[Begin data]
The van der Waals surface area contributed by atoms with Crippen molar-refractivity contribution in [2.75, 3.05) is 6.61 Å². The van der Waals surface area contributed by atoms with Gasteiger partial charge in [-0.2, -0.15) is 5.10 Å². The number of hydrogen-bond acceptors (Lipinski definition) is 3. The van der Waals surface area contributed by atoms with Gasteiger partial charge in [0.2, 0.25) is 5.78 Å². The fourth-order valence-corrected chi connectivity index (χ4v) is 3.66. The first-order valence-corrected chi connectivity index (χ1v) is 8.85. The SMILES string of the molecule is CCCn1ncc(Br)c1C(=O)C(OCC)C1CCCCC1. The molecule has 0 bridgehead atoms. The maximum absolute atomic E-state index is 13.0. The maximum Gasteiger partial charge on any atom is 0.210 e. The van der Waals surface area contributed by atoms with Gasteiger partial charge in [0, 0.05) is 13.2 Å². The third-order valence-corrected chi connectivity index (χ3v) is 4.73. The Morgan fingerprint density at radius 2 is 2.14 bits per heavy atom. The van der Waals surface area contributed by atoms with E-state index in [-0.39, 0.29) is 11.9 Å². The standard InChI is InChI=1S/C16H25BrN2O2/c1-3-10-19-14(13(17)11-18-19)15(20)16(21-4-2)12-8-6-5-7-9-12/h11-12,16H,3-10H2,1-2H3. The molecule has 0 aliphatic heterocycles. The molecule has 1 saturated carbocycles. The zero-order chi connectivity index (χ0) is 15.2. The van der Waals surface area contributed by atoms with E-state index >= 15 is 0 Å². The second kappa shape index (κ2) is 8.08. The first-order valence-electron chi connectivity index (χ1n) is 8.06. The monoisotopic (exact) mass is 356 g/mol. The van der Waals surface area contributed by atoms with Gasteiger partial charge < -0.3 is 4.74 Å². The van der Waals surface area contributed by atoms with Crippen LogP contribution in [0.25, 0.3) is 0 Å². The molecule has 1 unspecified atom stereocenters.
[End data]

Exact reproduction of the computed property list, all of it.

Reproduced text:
The van der Waals surface area contributed by atoms with Crippen molar-refractivity contribution in [2.75, 3.05) is 6.61 Å². The van der Waals surface area contributed by atoms with Gasteiger partial charge in [-0.2, -0.15) is 5.10 Å². The number of hydrogen-bond acceptors (Lipinski definition) is 3. The van der Waals surface area contributed by atoms with Gasteiger partial charge in [0.2, 0.25) is 5.78 Å². The fourth-order valence-corrected chi connectivity index (χ4v) is 3.66. The first-order valence-corrected chi connectivity index (χ1v) is 8.85. The SMILES string of the molecule is CCCn1ncc(Br)c1C(=O)C(OCC)C1CCCCC1. The molecule has 0 bridgehead atoms. The maximum absolute atomic E-state index is 13.0. The maximum Gasteiger partial charge on any atom is 0.210 e. The van der Waals surface area contributed by atoms with Gasteiger partial charge in [0, 0.05) is 13.2 Å². The third-order valence-corrected chi connectivity index (χ3v) is 4.73. The Morgan fingerprint density at radius 2 is 2.14 bits per heavy atom. The van der Waals surface area contributed by atoms with E-state index in [-0.39, 0.29) is 11.9 Å². The standard InChI is InChI=1S/C16H25BrN2O2/c1-3-10-19-14(13(17)11-18-19)15(20)16(21-4-2)12-8-6-5-7-9-12/h11-12,16H,3-10H2,1-2H3. The molecule has 0 aliphatic heterocycles. The molecule has 1 saturated carbocycles. The zero-order chi connectivity index (χ0) is 15.2. The van der Waals surface area contributed by atoms with E-state index >= 15 is 0 Å². The second kappa shape index (κ2) is 8.08. The first-order valence-electron chi connectivity index (χ1n) is 8.06. The monoisotopic (exact) mass is 356 g/mol. The van der Waals surface area contributed by atoms with Gasteiger partial charge < -0.3 is 4.74 Å². The van der Waals surface area contributed by atoms with Crippen LogP contribution in [0.25, 0.3) is 0 Å². The molecule has 1 unspecified atom stereocenters.